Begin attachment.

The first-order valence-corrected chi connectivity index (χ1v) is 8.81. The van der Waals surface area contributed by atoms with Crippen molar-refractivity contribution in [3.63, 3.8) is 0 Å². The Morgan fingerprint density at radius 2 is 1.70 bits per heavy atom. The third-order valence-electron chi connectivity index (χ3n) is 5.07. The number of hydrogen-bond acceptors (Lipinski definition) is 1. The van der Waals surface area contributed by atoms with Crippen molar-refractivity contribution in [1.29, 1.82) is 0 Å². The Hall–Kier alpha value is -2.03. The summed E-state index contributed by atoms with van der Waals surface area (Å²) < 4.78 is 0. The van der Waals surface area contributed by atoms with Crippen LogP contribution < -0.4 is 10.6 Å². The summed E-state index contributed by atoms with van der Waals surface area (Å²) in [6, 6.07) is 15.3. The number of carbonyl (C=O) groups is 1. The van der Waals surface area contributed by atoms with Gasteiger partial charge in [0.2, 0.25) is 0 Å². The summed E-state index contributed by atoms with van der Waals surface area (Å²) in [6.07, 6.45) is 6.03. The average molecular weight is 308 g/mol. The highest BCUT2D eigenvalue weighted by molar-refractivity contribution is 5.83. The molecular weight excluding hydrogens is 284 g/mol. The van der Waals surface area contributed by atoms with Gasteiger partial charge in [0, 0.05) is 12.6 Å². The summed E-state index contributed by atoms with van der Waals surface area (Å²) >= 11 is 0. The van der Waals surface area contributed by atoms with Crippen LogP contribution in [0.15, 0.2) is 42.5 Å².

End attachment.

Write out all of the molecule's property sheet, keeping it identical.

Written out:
The first-order valence-corrected chi connectivity index (χ1v) is 8.81. The van der Waals surface area contributed by atoms with Crippen molar-refractivity contribution in [3.63, 3.8) is 0 Å². The Morgan fingerprint density at radius 2 is 1.70 bits per heavy atom. The third-order valence-electron chi connectivity index (χ3n) is 5.07. The number of hydrogen-bond acceptors (Lipinski definition) is 1. The van der Waals surface area contributed by atoms with Crippen molar-refractivity contribution in [1.29, 1.82) is 0 Å². The Hall–Kier alpha value is -2.03. The summed E-state index contributed by atoms with van der Waals surface area (Å²) < 4.78 is 0. The van der Waals surface area contributed by atoms with Crippen LogP contribution < -0.4 is 10.6 Å². The summed E-state index contributed by atoms with van der Waals surface area (Å²) in [6, 6.07) is 15.3. The number of carbonyl (C=O) groups is 1. The van der Waals surface area contributed by atoms with Gasteiger partial charge in [0.2, 0.25) is 0 Å². The summed E-state index contributed by atoms with van der Waals surface area (Å²) in [6.07, 6.45) is 6.03. The average molecular weight is 308 g/mol. The highest BCUT2D eigenvalue weighted by molar-refractivity contribution is 5.83. The molecular weight excluding hydrogens is 284 g/mol. The van der Waals surface area contributed by atoms with Gasteiger partial charge in [0, 0.05) is 12.6 Å². The summed E-state index contributed by atoms with van der Waals surface area (Å²) >= 11 is 0. The van der Waals surface area contributed by atoms with Crippen LogP contribution in [0.15, 0.2) is 42.5 Å².